Magazine article Tikkun

Prospects for the U.S. Left: Not Bad at All

Magazine article Tikkun

Prospects for the U.S. Left: Not Bad at All

Article excerpt

Prospects for the Left in the United States are far better than they seem to most observers across the political spectrum (excepting those who fantasize imminent revolutionary uprisings spear-headed by 79 -year-old sociology professors). The economic crisis has bitten hard and deep. Millions of people have been impacted by high unemployment and home foreclosures, by decreased job benefits and job security, and by the realization that none of these afflictions will end soon. A sense ofbetrayal is settling into the popular consciousness. People are coming to believe that despite their hard work and "playing by the rules," a long-term decline is placing the American Dream increasingly out of their reach. And neither the major parties nor the resurgent far right (the Tea Party movement) offers anything like an adequate response to or program for offsetting that betrayal.

The economic crisis activated, intensely and very publicly, the hegemonic alliance among big business, the richest 5 percent of citizens, and the state. Business and the rich insisted on (and the federal government complied with) corporate bailouts costing huge sums of public money. The state borrowed that money rather than taxing big business and the richest 5 percent of citizens. Indeed, it borrowed a good deal ofthe money from big business and the rich who had funds to lend because 1) those funds had not been taxed, and 2) the depressed global economy offered less attractive alternatives for those funds.

This three-way hegemonic alliance is now proceeding to utilize the suddenly and vastly increased state debt to shift the cost ofthe crisis onto the mass of people. First, its members depict enlarged state debt as costing too much in state outlays for interest and repayment (threatening what the state can do for people in the future). Second, they insist that therefore "there is no choice but to" cut public payrolls and services and raise taxes (in combinations depending on what voter constituencies will allow). In Europe this hegemonic maneuver is called "austerity" and is operated by national governments. In the United States it is so far more a task of states and municipalities whose preferred words are 'budget crisis" and "fiscal responsibility," although the federal version is coming in the form of social security and Medicare reductions.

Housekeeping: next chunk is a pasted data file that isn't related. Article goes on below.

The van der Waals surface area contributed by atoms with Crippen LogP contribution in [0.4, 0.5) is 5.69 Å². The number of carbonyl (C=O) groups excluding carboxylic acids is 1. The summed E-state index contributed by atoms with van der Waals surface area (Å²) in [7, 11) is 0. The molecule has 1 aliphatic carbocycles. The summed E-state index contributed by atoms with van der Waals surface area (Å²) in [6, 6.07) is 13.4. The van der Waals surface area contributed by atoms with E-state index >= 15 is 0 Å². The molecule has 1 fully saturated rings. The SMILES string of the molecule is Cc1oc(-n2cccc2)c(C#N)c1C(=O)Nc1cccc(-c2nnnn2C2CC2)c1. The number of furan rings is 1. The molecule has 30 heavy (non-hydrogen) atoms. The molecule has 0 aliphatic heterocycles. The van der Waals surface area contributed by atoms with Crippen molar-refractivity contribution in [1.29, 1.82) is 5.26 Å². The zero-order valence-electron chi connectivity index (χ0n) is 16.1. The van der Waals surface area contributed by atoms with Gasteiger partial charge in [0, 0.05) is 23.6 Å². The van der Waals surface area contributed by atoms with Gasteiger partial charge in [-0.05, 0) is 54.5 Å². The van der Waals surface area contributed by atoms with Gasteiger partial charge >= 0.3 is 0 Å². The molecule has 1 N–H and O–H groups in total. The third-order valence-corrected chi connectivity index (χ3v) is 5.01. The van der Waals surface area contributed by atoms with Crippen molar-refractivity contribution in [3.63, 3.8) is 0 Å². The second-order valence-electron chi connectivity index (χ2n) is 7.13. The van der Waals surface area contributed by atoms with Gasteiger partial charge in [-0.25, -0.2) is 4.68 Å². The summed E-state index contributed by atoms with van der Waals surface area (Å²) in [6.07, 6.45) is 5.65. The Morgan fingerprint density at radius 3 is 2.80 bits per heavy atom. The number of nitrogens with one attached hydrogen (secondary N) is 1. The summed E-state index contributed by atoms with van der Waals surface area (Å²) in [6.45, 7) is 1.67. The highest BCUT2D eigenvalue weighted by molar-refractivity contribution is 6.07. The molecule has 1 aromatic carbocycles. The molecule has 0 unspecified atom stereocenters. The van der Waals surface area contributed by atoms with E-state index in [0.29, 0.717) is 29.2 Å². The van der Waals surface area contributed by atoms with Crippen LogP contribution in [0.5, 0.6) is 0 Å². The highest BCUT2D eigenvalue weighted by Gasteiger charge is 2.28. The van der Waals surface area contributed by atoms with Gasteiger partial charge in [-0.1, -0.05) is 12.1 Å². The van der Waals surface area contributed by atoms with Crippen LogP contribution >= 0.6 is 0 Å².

We are in the early years of what already is and will likely continue to be an exceptionally long-lived capitalist crisis. The mass of Americans still mostly watch in stunned shock as the capitalism that they so long celebrated as "delivering the goods" instead delivers one bad after another. Many keep hoping this downturn will pass and prosperity will resume, or that they individually will escape. Some do that very American thing and blame politicians and the state, ignoring the fact that the vast majority ofthe unemployed were laid offby private enterprises, the vast majority of homeowners were foreclosed on by private banks, and the vast majority of the still employed have had their benefits and job security reduced by private employers. A crucial part ofthe hegemonic alliance among big business, the richest 5 percent, and the state is the role of the state as the socially acceptable object of anger, protest, and rage deflected from the economic power and privileges of its hegemonic partners. Then, too, the United States masses no longer have the labor union, socialist, and communist organizations that in Europe informed and mobilized historically unprecedented mass opposition to austerity all last year.

As a result, the Tea Partiers are so far the only systematically organized expression in the United States of mass opposition to the crisis and its social effects. However, they do not see the state's policies as reflecting complicity with its hegemonic partners' determination to emerge from the crisis unchecked in their activities and richer than before. Tea Party activists are, after all, specialists in demonizing the state as the root of all social problems. …

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